October 27, 2017: Nucleus
Travis J Gould, Katalin Tóth, Norbert Mücke, Jörg Langowski, Alexandra S Hakusui, Ada L Olins, Donald E Olins
Epichromatin is identified by immunostaining fixed and permeabilized cells with particular bivalent anti-nucleosome antibodies (mAbs PL2-6 and 1H6). During interphase, epichromatin resides adjacent to the inner nuclear membrane; during mitosis, at the outer surface of mitotic chromosomes. By STED (stimulated emission depletion) microscopy, PL2-6 stained interphase epichromatin is ∼76 nm thick and quite uniform; mitotic epichromatin is more variable in thickness, exhibiting a "wrinkled" surface with an average thickness of ∼78 nm...
September 29, 2017: Nucleus
Juliana S Capitanio, Ben Montpetit, Richard W Wozniak
The nucleoporin Nup98 has been linked to the regulation of transcription and RNA metabolism, (1-3) but the mechanisms by which Nup98 contributes to these processes remains largely undefined. Recently, we uncovered interactions between Nup98 and several DExH/D-box proteins (DBPs), a protein family well-known for modulating gene expression and RNA metabolism. (4-6) Analysis of Nup98 and one of these DBPs, DHX9, showed that they directly interact, their association is facilitated by RNA, and Nup98 binding stimulates DHX9 ATPase activity...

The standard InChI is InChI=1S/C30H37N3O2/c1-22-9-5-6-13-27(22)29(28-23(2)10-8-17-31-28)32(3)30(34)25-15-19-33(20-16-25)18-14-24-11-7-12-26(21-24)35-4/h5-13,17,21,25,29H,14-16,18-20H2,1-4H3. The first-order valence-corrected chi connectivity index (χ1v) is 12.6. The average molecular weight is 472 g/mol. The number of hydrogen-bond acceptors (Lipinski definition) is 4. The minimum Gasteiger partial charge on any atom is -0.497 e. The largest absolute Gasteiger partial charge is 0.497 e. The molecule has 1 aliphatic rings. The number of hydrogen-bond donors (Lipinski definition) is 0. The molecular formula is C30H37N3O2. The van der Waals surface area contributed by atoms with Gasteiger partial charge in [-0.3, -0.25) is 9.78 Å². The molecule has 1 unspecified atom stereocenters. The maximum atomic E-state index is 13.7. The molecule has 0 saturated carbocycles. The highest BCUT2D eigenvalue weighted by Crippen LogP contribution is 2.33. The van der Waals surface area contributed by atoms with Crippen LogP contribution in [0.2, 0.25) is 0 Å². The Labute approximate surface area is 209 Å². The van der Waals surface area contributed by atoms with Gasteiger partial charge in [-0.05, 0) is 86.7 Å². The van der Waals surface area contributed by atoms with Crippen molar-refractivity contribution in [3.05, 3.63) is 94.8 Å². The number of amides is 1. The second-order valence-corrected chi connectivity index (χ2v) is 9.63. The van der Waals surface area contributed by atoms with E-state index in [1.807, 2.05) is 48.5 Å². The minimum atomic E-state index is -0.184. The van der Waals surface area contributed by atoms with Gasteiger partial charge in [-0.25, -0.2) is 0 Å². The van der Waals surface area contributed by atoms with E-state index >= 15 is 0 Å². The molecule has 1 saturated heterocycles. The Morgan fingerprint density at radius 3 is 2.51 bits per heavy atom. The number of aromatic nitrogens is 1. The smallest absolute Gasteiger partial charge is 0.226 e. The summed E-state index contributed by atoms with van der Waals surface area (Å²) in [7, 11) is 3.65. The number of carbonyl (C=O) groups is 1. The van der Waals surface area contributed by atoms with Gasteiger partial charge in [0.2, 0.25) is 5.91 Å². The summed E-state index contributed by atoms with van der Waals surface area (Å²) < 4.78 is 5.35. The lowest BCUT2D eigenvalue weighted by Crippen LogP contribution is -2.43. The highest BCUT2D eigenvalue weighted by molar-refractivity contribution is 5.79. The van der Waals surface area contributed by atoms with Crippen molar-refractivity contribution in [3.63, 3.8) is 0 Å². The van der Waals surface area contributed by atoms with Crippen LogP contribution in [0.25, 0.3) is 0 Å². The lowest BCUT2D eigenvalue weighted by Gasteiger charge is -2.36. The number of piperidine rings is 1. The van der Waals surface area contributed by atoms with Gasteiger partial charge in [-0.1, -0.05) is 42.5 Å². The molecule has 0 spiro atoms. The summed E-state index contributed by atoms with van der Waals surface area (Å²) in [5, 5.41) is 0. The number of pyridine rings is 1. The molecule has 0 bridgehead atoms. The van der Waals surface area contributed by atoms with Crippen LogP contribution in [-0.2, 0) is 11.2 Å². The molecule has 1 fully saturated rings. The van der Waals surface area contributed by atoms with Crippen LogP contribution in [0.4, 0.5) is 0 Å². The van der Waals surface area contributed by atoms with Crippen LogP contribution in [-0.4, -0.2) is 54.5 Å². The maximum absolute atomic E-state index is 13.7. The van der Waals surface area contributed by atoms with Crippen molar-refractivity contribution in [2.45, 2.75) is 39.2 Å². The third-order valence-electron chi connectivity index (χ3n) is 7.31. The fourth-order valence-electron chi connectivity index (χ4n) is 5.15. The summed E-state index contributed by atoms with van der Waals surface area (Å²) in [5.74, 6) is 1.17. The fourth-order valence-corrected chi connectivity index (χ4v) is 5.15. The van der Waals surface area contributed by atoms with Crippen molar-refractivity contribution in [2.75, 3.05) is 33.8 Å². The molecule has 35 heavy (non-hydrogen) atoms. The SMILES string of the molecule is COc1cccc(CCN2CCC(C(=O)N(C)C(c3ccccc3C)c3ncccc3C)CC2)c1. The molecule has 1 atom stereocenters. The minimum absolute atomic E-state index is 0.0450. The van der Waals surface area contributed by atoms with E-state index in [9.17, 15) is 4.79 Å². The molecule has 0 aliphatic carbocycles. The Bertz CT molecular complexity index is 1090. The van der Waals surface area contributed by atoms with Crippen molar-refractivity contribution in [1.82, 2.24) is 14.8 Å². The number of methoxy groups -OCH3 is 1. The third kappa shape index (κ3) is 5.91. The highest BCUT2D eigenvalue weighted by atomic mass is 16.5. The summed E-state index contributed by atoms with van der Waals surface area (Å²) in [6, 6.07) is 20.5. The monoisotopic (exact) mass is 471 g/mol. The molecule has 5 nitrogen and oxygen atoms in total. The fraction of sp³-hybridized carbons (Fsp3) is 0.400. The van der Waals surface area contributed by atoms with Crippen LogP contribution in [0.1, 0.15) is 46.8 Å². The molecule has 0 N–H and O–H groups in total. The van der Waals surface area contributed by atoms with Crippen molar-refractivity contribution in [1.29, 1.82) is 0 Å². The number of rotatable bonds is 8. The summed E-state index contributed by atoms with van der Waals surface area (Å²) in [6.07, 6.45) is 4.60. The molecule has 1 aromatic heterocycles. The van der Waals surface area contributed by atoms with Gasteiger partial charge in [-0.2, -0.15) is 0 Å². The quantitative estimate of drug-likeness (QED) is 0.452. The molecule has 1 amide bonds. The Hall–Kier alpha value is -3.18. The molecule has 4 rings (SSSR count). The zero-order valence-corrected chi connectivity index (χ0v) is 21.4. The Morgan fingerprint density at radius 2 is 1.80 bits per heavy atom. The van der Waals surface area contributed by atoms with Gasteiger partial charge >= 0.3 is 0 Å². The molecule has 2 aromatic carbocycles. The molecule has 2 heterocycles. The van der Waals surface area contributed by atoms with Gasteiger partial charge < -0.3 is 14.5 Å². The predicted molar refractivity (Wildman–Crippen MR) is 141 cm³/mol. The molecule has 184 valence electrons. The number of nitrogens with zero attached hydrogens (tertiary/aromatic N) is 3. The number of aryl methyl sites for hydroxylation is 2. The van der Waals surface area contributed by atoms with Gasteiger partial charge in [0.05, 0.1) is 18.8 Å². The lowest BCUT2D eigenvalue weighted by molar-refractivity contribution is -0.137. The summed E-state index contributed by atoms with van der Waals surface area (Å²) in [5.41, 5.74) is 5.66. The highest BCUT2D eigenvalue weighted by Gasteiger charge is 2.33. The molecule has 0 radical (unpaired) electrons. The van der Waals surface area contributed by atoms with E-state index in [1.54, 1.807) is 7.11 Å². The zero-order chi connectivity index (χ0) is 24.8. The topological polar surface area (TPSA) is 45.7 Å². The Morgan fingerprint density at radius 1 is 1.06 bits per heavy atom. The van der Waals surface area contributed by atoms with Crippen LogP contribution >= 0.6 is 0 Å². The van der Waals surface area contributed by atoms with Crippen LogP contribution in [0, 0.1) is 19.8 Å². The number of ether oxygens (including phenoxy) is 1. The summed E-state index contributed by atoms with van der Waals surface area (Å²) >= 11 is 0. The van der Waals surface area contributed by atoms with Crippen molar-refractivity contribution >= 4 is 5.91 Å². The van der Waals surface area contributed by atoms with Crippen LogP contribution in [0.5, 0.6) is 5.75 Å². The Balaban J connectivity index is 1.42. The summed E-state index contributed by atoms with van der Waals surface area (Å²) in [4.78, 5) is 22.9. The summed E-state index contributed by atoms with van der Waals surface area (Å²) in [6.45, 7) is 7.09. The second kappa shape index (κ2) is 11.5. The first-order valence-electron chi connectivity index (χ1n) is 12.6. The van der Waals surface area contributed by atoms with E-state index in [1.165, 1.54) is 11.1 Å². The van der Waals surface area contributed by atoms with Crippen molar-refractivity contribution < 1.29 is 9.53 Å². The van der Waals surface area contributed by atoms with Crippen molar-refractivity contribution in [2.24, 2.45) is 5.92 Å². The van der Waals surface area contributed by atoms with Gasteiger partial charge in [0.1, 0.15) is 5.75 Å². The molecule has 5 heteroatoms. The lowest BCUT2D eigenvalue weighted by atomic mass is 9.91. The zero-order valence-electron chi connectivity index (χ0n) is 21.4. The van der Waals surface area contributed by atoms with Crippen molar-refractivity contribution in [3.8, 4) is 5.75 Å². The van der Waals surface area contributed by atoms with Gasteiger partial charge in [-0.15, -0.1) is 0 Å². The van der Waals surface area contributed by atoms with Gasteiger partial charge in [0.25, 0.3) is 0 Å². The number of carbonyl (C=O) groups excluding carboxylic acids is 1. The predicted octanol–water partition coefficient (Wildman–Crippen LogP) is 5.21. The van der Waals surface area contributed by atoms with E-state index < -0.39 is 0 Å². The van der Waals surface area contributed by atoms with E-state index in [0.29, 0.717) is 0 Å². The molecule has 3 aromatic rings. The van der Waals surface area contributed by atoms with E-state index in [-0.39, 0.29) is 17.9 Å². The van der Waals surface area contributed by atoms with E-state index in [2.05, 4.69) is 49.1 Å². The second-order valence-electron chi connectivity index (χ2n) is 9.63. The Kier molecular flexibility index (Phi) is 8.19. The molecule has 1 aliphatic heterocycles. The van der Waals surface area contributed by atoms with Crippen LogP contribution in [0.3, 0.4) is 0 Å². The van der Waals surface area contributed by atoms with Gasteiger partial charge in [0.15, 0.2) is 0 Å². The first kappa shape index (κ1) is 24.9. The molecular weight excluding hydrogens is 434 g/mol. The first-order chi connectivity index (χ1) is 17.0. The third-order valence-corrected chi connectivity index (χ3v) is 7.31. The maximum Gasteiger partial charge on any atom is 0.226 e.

September 21, 2017: Nucleus
Olga Shubernetskaya, Dmitry Skvortsov, Sergey Evfratov, Maria Rubtsova, Elena Belova, Olga Strelkova, Varvara Cherepaninets, Oxana Zhironkina, Alexey Olovnikov, Maria Zvereva, Olga Dontsova, Igor Kireev
During a cell's lifespan, DNA break formation is a common event, associated with many processes, from replication to apoptosis. Most of DNA breaks are readily repaired, but some are meant to persist in time, such as the chromosome ends, protected by telomeres. Besides them, eukaryotic genomes comprise shorter stretches of interstitial telomeric repeats. We assumed that the latter may also be associated with the formation of DNA breaks meant to persist in time. In zebrafish and mouse embryos, cells containing numerous breakage foci were identified...